Still, there were "a lot of tough times" -- like Lisa Marie's early teen years, when Presley feared that she had lost her daughter to drugs and fast friends. She admits that changing Lisa Marie's elementary schools twice may have been disruptive and led her to fall in with a bad crowd. "I should have let her finish sixth grade, when all the kids change schools and friends together. But LA is a horrendous place to raise a child. All the traps are here. Then she had an older boyfriend, who was a big influence. My struggle became more difficult because I had him, and drugs, to contend with. But the decision [ to stop ] had to come down to her -- and was she going to take responsibility for herself."

Finally, says Presley, a teenage Lisa Marie went into rehab. "That was a turning point. She is very strong-willed, but thank God I got her back. Drugs have a tendency to distort everything, but when you can think clearly again, you realize your mistakes. She was able to do that."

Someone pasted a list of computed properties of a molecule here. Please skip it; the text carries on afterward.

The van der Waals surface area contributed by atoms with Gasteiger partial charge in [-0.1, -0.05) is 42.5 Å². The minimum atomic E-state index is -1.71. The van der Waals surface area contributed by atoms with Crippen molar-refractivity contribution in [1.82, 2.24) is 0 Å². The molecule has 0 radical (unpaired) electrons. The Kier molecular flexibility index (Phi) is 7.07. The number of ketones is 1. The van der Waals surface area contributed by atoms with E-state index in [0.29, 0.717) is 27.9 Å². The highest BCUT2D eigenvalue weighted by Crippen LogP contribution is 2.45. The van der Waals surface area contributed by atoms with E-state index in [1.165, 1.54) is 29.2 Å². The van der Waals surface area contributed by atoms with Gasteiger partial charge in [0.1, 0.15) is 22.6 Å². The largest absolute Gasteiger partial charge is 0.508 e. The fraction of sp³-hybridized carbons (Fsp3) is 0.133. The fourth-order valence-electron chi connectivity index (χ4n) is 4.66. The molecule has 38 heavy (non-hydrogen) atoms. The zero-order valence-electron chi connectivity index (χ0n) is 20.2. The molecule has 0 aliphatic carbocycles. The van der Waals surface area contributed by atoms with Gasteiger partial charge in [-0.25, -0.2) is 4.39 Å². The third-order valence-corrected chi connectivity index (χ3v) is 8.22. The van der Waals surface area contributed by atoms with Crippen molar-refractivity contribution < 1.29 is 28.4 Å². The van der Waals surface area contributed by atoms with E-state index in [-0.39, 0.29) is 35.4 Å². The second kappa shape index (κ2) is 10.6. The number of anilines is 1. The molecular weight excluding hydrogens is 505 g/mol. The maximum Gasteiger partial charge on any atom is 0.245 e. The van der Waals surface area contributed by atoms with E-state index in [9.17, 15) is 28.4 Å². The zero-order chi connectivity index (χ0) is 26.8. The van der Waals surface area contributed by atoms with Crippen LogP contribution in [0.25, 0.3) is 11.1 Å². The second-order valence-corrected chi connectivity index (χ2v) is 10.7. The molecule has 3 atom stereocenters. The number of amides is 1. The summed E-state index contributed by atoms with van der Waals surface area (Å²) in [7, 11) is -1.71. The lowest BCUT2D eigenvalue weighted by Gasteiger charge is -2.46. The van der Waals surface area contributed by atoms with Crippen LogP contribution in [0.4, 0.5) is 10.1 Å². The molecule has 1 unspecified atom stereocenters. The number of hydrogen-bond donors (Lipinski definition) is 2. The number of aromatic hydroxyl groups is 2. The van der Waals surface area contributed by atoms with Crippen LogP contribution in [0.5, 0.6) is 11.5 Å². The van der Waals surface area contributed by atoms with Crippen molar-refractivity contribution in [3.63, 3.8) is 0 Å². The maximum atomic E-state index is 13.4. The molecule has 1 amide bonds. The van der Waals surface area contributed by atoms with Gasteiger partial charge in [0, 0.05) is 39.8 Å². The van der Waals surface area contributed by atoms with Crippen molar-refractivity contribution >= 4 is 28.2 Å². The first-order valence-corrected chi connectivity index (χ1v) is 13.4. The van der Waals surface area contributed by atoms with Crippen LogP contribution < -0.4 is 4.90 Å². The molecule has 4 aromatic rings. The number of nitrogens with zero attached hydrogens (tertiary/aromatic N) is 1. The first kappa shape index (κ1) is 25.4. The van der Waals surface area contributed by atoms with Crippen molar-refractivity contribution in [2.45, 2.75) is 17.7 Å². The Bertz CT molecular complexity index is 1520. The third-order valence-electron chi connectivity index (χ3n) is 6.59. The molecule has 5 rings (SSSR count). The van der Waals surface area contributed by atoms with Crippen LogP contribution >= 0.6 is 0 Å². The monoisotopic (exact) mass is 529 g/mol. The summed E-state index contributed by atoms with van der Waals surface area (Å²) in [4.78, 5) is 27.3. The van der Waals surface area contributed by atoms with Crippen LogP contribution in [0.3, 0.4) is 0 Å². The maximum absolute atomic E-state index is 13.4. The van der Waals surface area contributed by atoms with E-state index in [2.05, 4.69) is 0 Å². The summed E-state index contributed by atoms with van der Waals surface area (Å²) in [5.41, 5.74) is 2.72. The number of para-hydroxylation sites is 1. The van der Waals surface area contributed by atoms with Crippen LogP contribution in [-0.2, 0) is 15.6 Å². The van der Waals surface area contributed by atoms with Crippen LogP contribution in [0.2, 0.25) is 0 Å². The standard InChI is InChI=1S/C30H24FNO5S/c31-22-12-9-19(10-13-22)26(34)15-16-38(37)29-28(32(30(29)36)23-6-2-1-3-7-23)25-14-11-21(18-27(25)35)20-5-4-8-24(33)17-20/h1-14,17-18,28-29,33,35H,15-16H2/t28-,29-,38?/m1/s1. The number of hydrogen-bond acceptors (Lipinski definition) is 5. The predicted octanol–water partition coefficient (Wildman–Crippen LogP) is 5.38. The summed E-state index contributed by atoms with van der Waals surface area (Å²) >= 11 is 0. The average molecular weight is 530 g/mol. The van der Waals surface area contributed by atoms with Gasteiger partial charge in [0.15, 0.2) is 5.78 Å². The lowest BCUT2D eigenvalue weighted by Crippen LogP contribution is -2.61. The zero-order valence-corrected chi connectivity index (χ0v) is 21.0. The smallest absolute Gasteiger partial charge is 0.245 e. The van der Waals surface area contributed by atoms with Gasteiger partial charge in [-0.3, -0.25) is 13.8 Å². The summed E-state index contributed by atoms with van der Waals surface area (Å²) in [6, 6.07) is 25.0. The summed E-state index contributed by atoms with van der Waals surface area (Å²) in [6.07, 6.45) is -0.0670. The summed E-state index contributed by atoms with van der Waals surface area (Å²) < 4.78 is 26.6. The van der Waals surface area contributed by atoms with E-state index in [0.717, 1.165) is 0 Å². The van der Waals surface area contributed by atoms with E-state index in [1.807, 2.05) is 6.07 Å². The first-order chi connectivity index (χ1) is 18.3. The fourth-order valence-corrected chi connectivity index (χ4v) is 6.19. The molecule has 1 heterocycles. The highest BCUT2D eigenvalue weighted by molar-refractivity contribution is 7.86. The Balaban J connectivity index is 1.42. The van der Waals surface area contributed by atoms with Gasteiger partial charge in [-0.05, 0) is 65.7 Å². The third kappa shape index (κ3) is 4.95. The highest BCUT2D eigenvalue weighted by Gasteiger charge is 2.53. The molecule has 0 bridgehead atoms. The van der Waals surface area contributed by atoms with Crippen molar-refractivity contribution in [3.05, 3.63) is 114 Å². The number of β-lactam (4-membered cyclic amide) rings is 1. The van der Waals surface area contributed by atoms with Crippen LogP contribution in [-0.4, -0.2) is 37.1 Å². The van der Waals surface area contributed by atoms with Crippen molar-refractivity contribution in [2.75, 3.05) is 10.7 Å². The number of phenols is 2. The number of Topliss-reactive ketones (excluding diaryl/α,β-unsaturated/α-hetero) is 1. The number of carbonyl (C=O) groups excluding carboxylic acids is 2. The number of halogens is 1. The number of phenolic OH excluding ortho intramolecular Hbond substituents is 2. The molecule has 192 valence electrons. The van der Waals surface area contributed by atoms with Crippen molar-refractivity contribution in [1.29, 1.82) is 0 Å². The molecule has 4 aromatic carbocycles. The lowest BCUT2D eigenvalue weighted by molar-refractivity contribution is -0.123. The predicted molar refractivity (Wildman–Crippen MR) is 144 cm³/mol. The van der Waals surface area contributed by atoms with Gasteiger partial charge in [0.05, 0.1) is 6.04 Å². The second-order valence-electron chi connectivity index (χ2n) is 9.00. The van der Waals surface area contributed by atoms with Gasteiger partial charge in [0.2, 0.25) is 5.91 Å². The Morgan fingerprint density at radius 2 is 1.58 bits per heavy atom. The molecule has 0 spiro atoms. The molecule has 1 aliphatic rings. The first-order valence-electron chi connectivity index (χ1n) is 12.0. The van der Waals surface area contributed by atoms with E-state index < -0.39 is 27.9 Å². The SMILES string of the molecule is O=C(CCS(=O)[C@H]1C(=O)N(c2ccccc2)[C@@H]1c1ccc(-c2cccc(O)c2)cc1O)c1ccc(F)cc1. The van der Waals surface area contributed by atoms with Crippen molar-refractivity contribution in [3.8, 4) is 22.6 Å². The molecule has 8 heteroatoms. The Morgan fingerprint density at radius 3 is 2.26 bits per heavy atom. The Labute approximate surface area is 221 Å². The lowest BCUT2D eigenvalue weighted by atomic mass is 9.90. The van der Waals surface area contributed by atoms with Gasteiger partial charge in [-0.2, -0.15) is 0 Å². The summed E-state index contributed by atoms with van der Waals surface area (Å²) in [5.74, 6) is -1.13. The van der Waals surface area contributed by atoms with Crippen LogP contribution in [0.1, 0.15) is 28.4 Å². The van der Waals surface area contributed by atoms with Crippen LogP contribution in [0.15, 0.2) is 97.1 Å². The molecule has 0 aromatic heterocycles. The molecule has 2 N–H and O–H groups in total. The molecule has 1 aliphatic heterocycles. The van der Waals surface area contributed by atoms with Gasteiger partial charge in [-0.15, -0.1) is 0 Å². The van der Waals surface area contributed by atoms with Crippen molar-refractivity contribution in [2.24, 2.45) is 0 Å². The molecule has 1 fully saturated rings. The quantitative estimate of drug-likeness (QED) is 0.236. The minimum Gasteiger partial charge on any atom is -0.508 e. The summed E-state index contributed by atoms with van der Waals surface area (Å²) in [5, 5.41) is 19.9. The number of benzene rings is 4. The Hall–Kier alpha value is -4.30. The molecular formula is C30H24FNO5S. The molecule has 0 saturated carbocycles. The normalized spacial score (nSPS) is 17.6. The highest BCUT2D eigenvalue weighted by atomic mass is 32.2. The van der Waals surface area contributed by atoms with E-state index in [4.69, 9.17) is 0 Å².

Meanwhile, Presley endured trials of her own. She smiles when recalling her search for love post-Elvis. Some prospective beaux got all shook up with insecurity just hearing an Elvis song on the radio. "It was like baby-sitting, worrying how that would affect their feelings. My past with Elvis was always thrown up to me and was definitely an obstacle."

So was Lisa Marie, particularly from Elvis' death in 1977, when she was nine, until her mother met Garibaldi seven years later. "She would sometimes decide she didn't like somebody, and boy, that was tough. She's outspoken and definitely took stands that hindered relationships. Those were not the best years."